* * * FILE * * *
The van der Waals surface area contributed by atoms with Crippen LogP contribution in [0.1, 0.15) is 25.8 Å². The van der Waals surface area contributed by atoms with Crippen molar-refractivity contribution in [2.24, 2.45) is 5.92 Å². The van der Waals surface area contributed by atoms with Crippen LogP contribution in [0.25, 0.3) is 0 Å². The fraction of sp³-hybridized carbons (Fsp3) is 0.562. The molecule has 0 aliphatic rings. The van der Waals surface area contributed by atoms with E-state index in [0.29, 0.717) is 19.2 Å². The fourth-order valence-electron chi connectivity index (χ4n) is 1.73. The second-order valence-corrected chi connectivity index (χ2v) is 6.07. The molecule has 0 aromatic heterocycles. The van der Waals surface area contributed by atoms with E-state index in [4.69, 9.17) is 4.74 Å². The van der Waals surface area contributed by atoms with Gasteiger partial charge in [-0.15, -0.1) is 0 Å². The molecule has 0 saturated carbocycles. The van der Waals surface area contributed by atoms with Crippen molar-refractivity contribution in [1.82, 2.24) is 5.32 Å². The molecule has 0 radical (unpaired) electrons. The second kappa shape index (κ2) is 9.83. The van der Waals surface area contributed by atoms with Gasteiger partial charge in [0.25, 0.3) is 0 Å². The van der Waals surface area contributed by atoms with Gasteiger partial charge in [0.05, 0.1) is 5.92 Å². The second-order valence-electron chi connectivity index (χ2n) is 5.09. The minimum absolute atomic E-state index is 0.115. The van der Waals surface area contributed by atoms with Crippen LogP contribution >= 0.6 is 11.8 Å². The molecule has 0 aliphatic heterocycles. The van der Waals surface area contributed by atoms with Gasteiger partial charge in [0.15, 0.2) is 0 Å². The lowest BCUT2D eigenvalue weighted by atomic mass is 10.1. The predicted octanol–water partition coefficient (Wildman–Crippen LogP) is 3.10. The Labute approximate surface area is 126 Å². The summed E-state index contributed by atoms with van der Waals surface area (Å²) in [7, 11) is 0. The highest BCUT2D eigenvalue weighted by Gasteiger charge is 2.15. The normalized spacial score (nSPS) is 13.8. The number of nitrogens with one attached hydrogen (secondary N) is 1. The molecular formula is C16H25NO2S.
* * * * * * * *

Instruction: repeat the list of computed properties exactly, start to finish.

The van der Waals surface area contributed by atoms with Crippen LogP contribution in [0.1, 0.15) is 25.8 Å². The van der Waals surface area contributed by atoms with Crippen molar-refractivity contribution in [2.24, 2.45) is 5.92 Å². The van der Waals surface area contributed by atoms with Crippen LogP contribution in [0.25, 0.3) is 0 Å². The fraction of sp³-hybridized carbons (Fsp3) is 0.562. The molecule has 0 aliphatic rings. The van der Waals surface area contributed by atoms with E-state index in [0.29, 0.717) is 19.2 Å². The fourth-order valence-electron chi connectivity index (χ4n) is 1.73. The second-order valence-corrected chi connectivity index (χ2v) is 6.07. The molecule has 0 aromatic heterocycles. The van der Waals surface area contributed by atoms with E-state index in [4.69, 9.17) is 4.74 Å². The van der Waals surface area contributed by atoms with Gasteiger partial charge in [-0.15, -0.1) is 0 Å². The molecule has 0 saturated carbocycles. The van der Waals surface area contributed by atoms with Crippen molar-refractivity contribution in [1.82, 2.24) is 5.32 Å². The molecule has 0 radical (unpaired) electrons. The second kappa shape index (κ2) is 9.83. The van der Waals surface area contributed by atoms with Gasteiger partial charge in [0.25, 0.3) is 0 Å². The van der Waals surface area contributed by atoms with Gasteiger partial charge in [0.05, 0.1) is 5.92 Å². The second-order valence-electron chi connectivity index (χ2n) is 5.09. The minimum absolute atomic E-state index is 0.115. The van der Waals surface area contributed by atoms with Crippen LogP contribution >= 0.6 is 11.8 Å². The molecule has 0 aliphatic heterocycles. The van der Waals surface area contributed by atoms with Gasteiger partial charge in [0.15, 0.2) is 0 Å². The lowest BCUT2D eigenvalue weighted by atomic mass is 10.1. The predicted octanol–water partition coefficient (Wildman–Crippen LogP) is 3.10. The Labute approximate surface area is 126 Å². The summed E-state index contributed by atoms with van der Waals surface area (Å²) in [7, 11) is 0. The highest BCUT2D eigenvalue weighted by Gasteiger charge is 2.15. The normalized spacial score (nSPS) is 13.8. The number of nitrogens with one attached hydrogen (secondary N) is 1. The molecular formula is C16H25NO2S.